The United States military could stay in Iraq for "maybe a hundred years" and that "would be fine with me," John McCain told two hundred or so people at a town hall meeting in Derry, New Hampshire, on Thursday evening. Toward the end of this session, which was being held shortly before the Iowa caucuses were to start, McCain was confronted by Dave Tiffany, who calls himself a "full-time antiwar activist." In a heated exchange, Tiffany told McCain that he had looked at McCain's campaign website and had found no indication of how long McCain was willing to keep U.S. troops in Iraq. Arguing that George W. Bush's escalation of troops has led to a decline in U.S. casualties, McCain noted that the United States still maintains troops in South Korea and Japan. He said he had no objection to U.S. soldiers staying in Iraq for decades, "as long as Americans are not being injured, harmed or killed."
After the event ended, I asked McCain about his "hundred years" comment, and he reaffirmed the remark, excitedly declaring that U.S. troops could be in Iraq for "a thousand years" or "a million years," as far as he was concerned. The key matter, he explained, was whether they were being killed or not: "It's not American presence; it's American casualties." U.S. troops, he continued, are stationed in South Korea, Japan, Europe, Bosnia, and elsewhere as part of a "generally accepted policy of America's multilateralism." There's nothing wrong with Iraq being part of that policy, providing the government in Baghdad does not object.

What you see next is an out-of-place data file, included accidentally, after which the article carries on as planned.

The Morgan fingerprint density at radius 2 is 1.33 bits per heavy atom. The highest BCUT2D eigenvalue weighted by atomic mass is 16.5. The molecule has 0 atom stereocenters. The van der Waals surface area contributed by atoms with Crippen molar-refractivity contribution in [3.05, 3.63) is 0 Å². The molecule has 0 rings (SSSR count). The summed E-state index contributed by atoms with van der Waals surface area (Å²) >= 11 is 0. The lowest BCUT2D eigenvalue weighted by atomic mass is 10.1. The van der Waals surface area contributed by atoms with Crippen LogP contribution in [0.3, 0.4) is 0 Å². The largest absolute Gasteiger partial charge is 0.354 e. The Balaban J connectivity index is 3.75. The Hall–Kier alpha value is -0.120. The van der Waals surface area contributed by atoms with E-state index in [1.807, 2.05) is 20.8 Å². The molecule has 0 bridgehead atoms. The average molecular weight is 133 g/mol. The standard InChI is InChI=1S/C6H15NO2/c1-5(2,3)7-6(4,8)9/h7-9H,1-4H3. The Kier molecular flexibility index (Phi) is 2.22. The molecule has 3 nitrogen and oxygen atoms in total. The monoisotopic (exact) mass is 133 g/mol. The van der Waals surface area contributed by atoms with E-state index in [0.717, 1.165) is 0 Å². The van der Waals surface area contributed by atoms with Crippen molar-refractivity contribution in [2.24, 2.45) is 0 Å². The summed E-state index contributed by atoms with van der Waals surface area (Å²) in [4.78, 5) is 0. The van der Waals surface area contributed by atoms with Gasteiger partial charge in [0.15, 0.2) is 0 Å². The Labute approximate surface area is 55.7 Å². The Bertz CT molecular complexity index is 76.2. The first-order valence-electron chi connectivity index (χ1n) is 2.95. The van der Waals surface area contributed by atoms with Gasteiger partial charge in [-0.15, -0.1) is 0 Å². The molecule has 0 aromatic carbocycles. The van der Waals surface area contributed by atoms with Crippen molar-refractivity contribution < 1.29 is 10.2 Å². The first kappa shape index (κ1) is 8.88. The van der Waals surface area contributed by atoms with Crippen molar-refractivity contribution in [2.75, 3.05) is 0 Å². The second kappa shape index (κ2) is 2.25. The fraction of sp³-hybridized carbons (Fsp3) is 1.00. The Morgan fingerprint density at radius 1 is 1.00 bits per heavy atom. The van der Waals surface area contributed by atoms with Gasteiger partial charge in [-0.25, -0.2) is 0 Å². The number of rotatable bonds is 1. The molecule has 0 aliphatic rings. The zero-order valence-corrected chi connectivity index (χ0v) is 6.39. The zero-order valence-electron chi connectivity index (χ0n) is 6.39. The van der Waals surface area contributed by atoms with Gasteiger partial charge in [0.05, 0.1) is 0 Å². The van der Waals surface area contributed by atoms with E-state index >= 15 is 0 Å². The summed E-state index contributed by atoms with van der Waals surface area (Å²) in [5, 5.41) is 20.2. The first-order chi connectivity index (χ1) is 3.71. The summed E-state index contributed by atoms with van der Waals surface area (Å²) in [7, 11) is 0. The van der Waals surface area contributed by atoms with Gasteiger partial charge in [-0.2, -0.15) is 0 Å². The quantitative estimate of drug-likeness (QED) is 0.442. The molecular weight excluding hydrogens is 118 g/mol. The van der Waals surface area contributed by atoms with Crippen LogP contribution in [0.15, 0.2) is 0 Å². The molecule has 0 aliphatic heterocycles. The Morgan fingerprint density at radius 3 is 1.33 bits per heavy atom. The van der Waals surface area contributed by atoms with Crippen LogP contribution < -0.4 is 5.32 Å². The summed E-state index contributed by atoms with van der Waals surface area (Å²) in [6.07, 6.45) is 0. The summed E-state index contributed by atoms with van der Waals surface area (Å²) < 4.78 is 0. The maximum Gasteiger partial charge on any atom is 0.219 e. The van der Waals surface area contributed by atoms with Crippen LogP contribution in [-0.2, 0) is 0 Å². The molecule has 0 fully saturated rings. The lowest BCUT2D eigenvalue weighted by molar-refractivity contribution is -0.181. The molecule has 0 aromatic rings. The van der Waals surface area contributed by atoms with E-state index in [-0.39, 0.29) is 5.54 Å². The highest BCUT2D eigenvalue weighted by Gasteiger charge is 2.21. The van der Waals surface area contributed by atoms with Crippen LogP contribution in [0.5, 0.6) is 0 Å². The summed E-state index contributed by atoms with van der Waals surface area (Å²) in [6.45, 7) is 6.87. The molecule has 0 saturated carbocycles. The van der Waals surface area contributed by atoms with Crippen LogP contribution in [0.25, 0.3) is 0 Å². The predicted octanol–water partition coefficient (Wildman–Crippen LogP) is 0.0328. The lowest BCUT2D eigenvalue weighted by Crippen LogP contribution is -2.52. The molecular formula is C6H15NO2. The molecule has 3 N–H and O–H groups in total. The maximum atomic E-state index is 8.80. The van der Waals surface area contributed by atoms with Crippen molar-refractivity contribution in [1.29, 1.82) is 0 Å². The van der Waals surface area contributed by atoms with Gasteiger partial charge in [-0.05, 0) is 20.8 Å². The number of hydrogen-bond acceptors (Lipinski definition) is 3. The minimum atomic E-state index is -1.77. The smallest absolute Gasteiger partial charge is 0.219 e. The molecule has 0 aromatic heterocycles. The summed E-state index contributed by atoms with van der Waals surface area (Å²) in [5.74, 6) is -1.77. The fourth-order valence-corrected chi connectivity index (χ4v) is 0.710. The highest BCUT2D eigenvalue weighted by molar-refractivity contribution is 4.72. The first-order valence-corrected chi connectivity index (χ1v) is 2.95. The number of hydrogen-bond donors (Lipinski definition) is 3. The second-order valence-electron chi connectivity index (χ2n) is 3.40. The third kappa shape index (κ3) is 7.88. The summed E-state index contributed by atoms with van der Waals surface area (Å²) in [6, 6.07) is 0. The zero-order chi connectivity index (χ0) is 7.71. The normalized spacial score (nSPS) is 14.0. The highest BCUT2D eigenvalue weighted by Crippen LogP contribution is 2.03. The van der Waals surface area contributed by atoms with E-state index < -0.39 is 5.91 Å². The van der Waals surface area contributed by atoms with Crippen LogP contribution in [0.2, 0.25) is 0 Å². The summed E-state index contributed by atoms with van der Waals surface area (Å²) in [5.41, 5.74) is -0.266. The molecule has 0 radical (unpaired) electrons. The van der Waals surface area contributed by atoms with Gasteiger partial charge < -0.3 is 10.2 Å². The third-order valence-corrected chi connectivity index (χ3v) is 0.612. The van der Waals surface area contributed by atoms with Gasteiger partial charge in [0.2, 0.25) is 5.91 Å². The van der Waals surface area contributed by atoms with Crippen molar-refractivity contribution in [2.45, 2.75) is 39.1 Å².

In other words, McCain does not equate victory in Iraq--which he passionately urges at campaign events--with the removal of U.S. troops from that nation. After McCain told Tiffany that he could see troops remaining in Iraq for a hundred years, a reporter sitting next to me quipped, "There's the general election campaign ad." He meant the Democratic ad: John McCain thinks it would be okay if U.S. troops stayed in Iraq for another hundred years.....
Well, it was straight talk. And McCain's combativeness livened up a session during which he alternated between the old McCain (as in punchy, feisty, humorous) and the old McCain (as in just plain old). He moved a bit stiffly on the stage set up in the middle of the Adams Memorial Opera House. And he--somewhat oddly--shared the spotlight with Senator Joseph Lieberman, who has endorsed him. Lieberman did not merely introduce McCain; he stood by McCain during the entire event, helping McCain to answer questions about education, climate change, and the Iraq war. Several times, Lieberman gave more coherent and animated replies than did McCain. Repeatedly, Lieberman maintained that McCain could rack up bipartisan successes as president. (The Lieberman sidekick bit was curious. But an elementary-age girl in the audience did say, after being handed a microphone, that Lieberman was her role-model and that she fancied McCain. Lieberman hugged her, and the whole crowd oohed at this cuteness.)